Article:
Tuesday, April 14, 2015


Pandorea jasminoides
I was amused to hear a backhanded compliment given to this plant, a few years ago. “It doesn’t look like a native!” the speaker said, in a tone which implied that she believed she was bestowing high praise.

Bower vine has become such a familiar sight in our mainstream gardens, that it can be a surprise to discover that not only is it native to Australia, but it is a local plant, growing in the scrubs in the Toowoomba area and along the Great Dividing Range.

These flowers were picked up off the ground in Franke Scrub, Highfields.
As the name “bower vine” suggests, these plants are substantial vines with woody stems, suitable for training over an arch or pergola to make a lovely shady bower. (I suggest planting up to four plants for a quick shade cover.)They are also popular on fences and trellises.

Alternatively, they can be used as a dense, bird-sheltering groundcover, in an open situation where they won’t find anything to climb on. (Let them find a shrub or tree, though, and they’ll take to the heights.)

The pandorea species are named for Pandora, the poor woman who, according to ancient Greek legend, is "responsible" for all the world’s troubles. She was set up, of course. Zeus (a male god, please take note) gave her a box as a wedding present, with the clearly stated aim of tricking humans into accepting an "evil gift".  When she opened it, all unaware of its contents, out they spilled like seeds from the pods of the Pandorea vines. In the myth, these contents were all the troubles of the world, but with Pandorea vines, they are just seeds. They are easy to grow, so if you get hold of one of the pods that are ripening on the vines at this time of year, you can have as many of these lovely vines as you could want.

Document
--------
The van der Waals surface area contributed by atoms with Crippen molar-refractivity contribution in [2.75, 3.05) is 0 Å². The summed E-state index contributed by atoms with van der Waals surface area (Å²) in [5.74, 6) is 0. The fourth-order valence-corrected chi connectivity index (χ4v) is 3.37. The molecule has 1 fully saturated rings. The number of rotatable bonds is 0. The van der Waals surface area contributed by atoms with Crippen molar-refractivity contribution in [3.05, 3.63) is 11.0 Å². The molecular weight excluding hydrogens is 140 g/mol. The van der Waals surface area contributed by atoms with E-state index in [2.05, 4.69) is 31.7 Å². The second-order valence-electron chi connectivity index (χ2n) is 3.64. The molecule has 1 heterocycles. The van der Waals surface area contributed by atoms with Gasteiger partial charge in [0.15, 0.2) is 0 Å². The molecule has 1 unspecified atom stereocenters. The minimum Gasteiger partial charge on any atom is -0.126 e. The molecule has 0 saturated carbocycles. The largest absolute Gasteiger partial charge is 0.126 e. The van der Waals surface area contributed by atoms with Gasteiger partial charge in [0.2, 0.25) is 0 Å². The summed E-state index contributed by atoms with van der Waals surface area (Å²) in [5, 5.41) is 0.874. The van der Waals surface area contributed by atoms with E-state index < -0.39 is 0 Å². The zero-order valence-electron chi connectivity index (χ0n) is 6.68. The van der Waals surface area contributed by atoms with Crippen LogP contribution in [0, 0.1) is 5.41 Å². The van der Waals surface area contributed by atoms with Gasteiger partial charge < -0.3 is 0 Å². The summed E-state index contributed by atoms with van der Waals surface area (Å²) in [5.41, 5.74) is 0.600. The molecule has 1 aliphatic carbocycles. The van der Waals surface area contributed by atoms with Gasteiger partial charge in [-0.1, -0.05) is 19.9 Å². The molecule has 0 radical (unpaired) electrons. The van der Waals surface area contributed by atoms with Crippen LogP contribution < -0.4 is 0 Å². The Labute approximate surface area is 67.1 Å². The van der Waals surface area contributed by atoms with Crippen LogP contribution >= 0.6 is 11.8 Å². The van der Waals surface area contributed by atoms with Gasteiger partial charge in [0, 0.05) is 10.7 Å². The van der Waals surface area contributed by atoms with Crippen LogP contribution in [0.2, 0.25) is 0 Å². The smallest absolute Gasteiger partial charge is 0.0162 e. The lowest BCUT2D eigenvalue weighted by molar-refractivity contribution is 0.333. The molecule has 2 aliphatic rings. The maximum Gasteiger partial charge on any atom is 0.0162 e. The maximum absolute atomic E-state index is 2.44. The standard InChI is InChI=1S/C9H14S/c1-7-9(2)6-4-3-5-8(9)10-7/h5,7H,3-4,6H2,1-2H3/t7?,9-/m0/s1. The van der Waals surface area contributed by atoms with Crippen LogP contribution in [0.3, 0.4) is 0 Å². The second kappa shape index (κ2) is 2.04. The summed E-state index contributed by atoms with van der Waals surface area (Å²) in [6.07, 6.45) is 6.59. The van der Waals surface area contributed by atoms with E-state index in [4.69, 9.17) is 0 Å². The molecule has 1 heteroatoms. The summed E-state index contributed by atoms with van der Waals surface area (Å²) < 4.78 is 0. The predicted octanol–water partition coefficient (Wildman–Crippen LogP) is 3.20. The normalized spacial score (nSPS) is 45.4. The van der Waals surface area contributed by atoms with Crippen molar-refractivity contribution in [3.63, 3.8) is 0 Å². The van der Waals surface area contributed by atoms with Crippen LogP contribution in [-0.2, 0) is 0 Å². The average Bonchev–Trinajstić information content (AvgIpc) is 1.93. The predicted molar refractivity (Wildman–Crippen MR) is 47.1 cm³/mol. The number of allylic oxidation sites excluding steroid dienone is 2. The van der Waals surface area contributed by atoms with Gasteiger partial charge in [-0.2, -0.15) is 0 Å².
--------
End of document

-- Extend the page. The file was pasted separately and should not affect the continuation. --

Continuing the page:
Bower vines are hardy to Toowoomba droughts, especially if mulched. As with most climbers, their favourite site is one where their roots are in the shade but the canopy is in full sun, where it flowers best.
In a bushfire, these plants are a little more resistant to catching fire than some, which makes them a good plant for fencelines where fires are a concern. No plant is fireproof, though. However, bower vines can be among the first to regrow from their roots once the fire has gone.
They are frost tender when young.


Chris Mathers said...

I was very pleased to discover your informative website and delighted to find that the Bower Vine is a local. I collected a green pod from a vine recently and will let it open of it's own accord and see what I can achieve growing it from seed. I live in Lowood and trust that it will provide much delight.
Kind regards...
Chris Mathers

Patricia Gardner said...

It should work, Chris!
You may even find yourself with more bower vines than you want, as they are very easy to grow from seed.
Happy growing!
PS Have you been tramping around in your local bushland and looking for other seeds of nice local plants? The seed season is just beginning, and there can be plenty of material for an enthusiastic grower of local natives about, between now and April.